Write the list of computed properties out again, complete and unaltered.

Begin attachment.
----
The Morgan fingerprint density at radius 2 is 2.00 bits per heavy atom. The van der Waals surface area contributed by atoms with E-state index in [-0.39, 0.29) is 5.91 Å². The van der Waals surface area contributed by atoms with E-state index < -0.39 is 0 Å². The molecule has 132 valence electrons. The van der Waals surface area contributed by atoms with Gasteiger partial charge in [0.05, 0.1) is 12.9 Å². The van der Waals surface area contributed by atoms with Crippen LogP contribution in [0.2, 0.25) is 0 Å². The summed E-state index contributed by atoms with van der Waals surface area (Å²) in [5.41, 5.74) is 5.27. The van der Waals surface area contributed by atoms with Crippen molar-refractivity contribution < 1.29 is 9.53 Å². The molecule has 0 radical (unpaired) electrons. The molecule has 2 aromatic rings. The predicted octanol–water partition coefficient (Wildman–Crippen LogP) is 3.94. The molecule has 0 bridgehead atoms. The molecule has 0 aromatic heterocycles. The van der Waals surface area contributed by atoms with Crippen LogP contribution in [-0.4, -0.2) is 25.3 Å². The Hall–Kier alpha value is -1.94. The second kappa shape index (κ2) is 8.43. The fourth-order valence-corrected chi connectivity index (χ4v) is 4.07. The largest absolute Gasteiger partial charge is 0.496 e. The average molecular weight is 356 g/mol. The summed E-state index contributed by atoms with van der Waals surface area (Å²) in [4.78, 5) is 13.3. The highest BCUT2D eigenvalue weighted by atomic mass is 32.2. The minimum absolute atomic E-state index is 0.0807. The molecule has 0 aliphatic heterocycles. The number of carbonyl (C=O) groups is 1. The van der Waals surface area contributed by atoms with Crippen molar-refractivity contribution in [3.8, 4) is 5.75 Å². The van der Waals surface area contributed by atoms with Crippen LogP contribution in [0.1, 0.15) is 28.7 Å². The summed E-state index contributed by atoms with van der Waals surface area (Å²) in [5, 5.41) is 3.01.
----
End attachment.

The Morgan fingerprint density at radius 2 is 2.00 bits per heavy atom. The van der Waals surface area contributed by atoms with E-state index in [-0.39, 0.29) is 5.91 Å². The van der Waals surface area contributed by atoms with E-state index < -0.39 is 0 Å². The molecule has 132 valence electrons. The van der Waals surface area contributed by atoms with Gasteiger partial charge in [0.05, 0.1) is 12.9 Å². The van der Waals surface area contributed by atoms with Crippen LogP contribution in [0.2, 0.25) is 0 Å². The summed E-state index contributed by atoms with van der Waals surface area (Å²) in [5.41, 5.74) is 5.27. The van der Waals surface area contributed by atoms with Crippen molar-refractivity contribution < 1.29 is 9.53 Å². The molecule has 0 radical (unpaired) electrons. The molecule has 2 aromatic rings. The predicted octanol–water partition coefficient (Wildman–Crippen LogP) is 3.94. The molecule has 0 bridgehead atoms. The molecule has 0 aromatic heterocycles. The van der Waals surface area contributed by atoms with Crippen LogP contribution in [-0.4, -0.2) is 25.3 Å². The Hall–Kier alpha value is -1.94. The second kappa shape index (κ2) is 8.43. The fourth-order valence-corrected chi connectivity index (χ4v) is 4.07. The largest absolute Gasteiger partial charge is 0.496 e. The average molecular weight is 356 g/mol. The summed E-state index contributed by atoms with van der Waals surface area (Å²) in [4.78, 5) is 13.3. The highest BCUT2D eigenvalue weighted by atomic mass is 32.2. The minimum absolute atomic E-state index is 0.0807. The molecule has 0 aliphatic heterocycles. The number of carbonyl (C=O) groups is 1. The van der Waals surface area contributed by atoms with Crippen molar-refractivity contribution in [3.8, 4) is 5.75 Å². The van der Waals surface area contributed by atoms with Crippen LogP contribution in [0.1, 0.15) is 28.7 Å². The summed E-state index contributed by atoms with van der Waals surface area (Å²) in [5, 5.41) is 3.01.